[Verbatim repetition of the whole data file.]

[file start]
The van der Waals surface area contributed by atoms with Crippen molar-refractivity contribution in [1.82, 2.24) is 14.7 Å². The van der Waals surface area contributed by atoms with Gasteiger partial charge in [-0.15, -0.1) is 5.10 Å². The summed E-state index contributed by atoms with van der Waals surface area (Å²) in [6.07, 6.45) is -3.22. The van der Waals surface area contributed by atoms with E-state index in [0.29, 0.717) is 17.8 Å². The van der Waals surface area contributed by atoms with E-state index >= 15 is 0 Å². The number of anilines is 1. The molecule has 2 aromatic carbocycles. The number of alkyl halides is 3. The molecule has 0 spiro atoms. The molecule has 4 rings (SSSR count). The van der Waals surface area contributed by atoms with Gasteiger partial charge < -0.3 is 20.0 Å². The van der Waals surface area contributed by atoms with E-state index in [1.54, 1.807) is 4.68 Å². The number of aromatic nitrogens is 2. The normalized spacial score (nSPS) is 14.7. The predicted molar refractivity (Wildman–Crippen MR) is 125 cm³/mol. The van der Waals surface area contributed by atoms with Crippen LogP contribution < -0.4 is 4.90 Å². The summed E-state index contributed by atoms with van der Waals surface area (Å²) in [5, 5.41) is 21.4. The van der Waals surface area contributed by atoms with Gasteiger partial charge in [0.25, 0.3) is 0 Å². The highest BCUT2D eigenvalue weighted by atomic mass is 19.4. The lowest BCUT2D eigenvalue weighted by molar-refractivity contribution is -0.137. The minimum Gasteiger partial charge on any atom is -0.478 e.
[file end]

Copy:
The van der Waals surface area contributed by atoms with Crippen molar-refractivity contribution in [1.82, 2.24) is 14.7 Å². The van der Waals surface area contributed by atoms with Gasteiger partial charge in [-0.15, -0.1) is 5.10 Å². The summed E-state index contributed by atoms with van der Waals surface area (Å²) in [6.07, 6.45) is -3.22. The van der Waals surface area contributed by atoms with E-state index in [0.29, 0.717) is 17.8 Å². The van der Waals surface area contributed by atoms with E-state index >= 15 is 0 Å². The number of anilines is 1. The molecule has 2 aromatic carbocycles. The number of alkyl halides is 3. The molecule has 0 spiro atoms. The molecule has 4 rings (SSSR count). The van der Waals surface area contributed by atoms with Gasteiger partial charge < -0.3 is 20.0 Å². The van der Waals surface area contributed by atoms with E-state index in [1.54, 1.807) is 4.68 Å². The number of aromatic nitrogens is 2. The normalized spacial score (nSPS) is 14.7. The predicted molar refractivity (Wildman–Crippen MR) is 125 cm³/mol. The van der Waals surface area contributed by atoms with Crippen LogP contribution < -0.4 is 4.90 Å². The summed E-state index contributed by atoms with van der Waals surface area (Å²) in [5, 5.41) is 21.4. The van der Waals surface area contributed by atoms with Gasteiger partial charge in [0.25, 0.3) is 0 Å². The highest BCUT2D eigenvalue weighted by atomic mass is 19.4. The lowest BCUT2D eigenvalue weighted by molar-refractivity contribution is -0.137. The minimum Gasteiger partial charge on any atom is -0.478 e.